The language of white shaming

The word “racism” originally meant an ideology based on the claim that there were genetic differences between races, that justified domination by the supposedly superior race.

The phrase “white supremacy” originally meant the rule of white people over non-white people, as formerly in the U.S. Old South, apartheid South Africa and British, German and Dutch colonies with “color bar”.

The phrase “white privilege” meant legal rights that were granted to white people that were denied to black people—for example, the right to attend law school in Mississippi.

Now these words are being redefined so as to stigmatize well-meaning liberal white people for their  blind spots and unconscious prejudices.

Being made aware of my blind spots and unconscious prejudices is a good thing, not a bad thing.   But I do not accept being labeled by the same words that are used to describe the Ku Klux Klan.

Such use of language provides cover to the real racists.   It can be a recruiting tool for the real racists.  And it is used by affluent, urban white people as an excuse to ignore the interests of working America and rural America.

You can only get so far by using white guilt as a lever to change behavior.  Guilt is like everything else in the world.   Some people have much too much of it, some too little and those who need it most don’t have any at all.   The only people who can be influenced by manipulation of guilt are those who are on your side already.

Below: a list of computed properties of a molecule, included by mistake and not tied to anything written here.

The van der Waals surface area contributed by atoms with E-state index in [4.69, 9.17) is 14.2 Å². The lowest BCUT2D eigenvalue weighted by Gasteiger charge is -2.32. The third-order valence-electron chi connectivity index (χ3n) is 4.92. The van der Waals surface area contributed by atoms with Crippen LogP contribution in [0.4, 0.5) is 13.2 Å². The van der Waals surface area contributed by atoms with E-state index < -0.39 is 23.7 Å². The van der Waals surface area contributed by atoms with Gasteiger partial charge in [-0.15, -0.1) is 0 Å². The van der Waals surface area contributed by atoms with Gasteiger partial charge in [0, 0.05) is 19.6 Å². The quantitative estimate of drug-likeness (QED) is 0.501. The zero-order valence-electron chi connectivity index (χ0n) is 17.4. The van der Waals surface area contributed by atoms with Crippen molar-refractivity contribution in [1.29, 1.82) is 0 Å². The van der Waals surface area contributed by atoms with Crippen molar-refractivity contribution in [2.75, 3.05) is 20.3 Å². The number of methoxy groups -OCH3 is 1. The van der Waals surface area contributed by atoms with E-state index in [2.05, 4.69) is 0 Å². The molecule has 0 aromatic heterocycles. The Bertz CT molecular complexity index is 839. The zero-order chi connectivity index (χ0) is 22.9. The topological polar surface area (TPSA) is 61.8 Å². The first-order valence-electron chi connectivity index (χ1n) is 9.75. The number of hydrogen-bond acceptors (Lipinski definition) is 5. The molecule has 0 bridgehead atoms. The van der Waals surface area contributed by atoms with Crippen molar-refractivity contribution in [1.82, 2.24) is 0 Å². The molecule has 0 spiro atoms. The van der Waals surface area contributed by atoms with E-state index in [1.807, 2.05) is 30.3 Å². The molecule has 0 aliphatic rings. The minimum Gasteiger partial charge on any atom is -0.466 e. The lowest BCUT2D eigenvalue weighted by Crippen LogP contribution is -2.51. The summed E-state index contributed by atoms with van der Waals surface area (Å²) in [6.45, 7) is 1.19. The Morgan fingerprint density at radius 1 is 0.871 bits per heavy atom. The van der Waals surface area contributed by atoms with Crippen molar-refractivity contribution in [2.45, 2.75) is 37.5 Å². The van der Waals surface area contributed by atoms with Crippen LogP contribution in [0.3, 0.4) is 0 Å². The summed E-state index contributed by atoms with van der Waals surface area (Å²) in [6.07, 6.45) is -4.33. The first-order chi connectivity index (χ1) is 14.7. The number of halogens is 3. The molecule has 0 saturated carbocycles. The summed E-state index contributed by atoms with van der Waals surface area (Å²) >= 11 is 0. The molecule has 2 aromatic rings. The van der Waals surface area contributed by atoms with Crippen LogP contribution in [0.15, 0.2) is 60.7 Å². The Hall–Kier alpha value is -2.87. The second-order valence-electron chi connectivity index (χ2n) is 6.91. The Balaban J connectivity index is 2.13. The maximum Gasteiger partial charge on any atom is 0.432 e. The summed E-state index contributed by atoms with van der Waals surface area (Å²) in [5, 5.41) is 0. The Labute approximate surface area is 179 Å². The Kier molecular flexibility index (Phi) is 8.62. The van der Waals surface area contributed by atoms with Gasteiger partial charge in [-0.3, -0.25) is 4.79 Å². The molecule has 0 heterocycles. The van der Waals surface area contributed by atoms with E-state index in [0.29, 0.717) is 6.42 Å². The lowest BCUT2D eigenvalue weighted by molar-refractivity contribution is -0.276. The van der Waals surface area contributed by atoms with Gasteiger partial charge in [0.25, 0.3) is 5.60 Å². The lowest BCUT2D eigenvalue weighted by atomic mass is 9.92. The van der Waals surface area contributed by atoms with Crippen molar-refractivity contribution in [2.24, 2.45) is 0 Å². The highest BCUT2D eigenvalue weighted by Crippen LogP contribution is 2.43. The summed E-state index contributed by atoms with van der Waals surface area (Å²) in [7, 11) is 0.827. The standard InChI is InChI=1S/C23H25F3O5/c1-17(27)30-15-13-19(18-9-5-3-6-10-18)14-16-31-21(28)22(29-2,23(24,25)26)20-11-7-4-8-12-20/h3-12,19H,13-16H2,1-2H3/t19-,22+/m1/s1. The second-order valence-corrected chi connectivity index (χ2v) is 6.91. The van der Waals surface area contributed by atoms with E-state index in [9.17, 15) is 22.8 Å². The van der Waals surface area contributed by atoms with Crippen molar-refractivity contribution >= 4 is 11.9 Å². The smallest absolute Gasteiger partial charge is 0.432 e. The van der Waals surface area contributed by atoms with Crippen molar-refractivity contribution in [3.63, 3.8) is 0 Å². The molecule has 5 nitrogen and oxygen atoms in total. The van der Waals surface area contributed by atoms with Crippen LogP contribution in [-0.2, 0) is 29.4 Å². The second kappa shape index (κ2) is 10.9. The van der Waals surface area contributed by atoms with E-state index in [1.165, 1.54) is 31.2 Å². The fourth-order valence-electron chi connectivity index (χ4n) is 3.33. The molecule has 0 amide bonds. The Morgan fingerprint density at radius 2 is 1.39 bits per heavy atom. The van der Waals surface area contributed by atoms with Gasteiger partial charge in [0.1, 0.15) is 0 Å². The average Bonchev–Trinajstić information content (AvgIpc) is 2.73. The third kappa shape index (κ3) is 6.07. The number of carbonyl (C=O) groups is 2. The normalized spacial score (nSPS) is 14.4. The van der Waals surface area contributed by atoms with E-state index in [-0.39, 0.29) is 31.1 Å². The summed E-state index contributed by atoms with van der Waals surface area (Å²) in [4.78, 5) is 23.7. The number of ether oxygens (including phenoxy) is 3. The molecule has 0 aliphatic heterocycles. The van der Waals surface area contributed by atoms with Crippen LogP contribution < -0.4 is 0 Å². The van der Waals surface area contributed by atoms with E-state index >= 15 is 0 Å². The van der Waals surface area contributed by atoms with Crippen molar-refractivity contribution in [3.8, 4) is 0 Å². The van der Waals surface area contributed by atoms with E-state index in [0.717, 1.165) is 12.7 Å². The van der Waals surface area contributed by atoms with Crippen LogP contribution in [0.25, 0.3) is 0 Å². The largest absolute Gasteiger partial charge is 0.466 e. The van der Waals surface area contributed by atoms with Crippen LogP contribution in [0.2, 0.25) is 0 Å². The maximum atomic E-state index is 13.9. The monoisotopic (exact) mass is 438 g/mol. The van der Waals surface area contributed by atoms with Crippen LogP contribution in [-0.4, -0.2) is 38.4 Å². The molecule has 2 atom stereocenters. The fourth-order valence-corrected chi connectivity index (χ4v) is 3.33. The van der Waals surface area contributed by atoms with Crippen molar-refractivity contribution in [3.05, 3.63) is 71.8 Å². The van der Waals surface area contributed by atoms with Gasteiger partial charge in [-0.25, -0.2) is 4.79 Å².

Racist ideology is something new under the sun.   Only in the 18th and 19th century did white people come to believe that humanity is divided into a few racial groups and that the Caucasian white group had a right to dominate all the others.

Slavery, imperialism and oppression were practiced for thousands of years before racist ideology came into existence.   I think the reason racism arose when it did was the need to reconcile democracy and equal rights (among white people) with slavery and imperialism (over none-white people).

Racism was once accepted by the majority of white people.  Respected statesmen such as Woodrow Wilson and Winston Churchill were racists.  When I was a boy, racist views and language were still socially acceptable.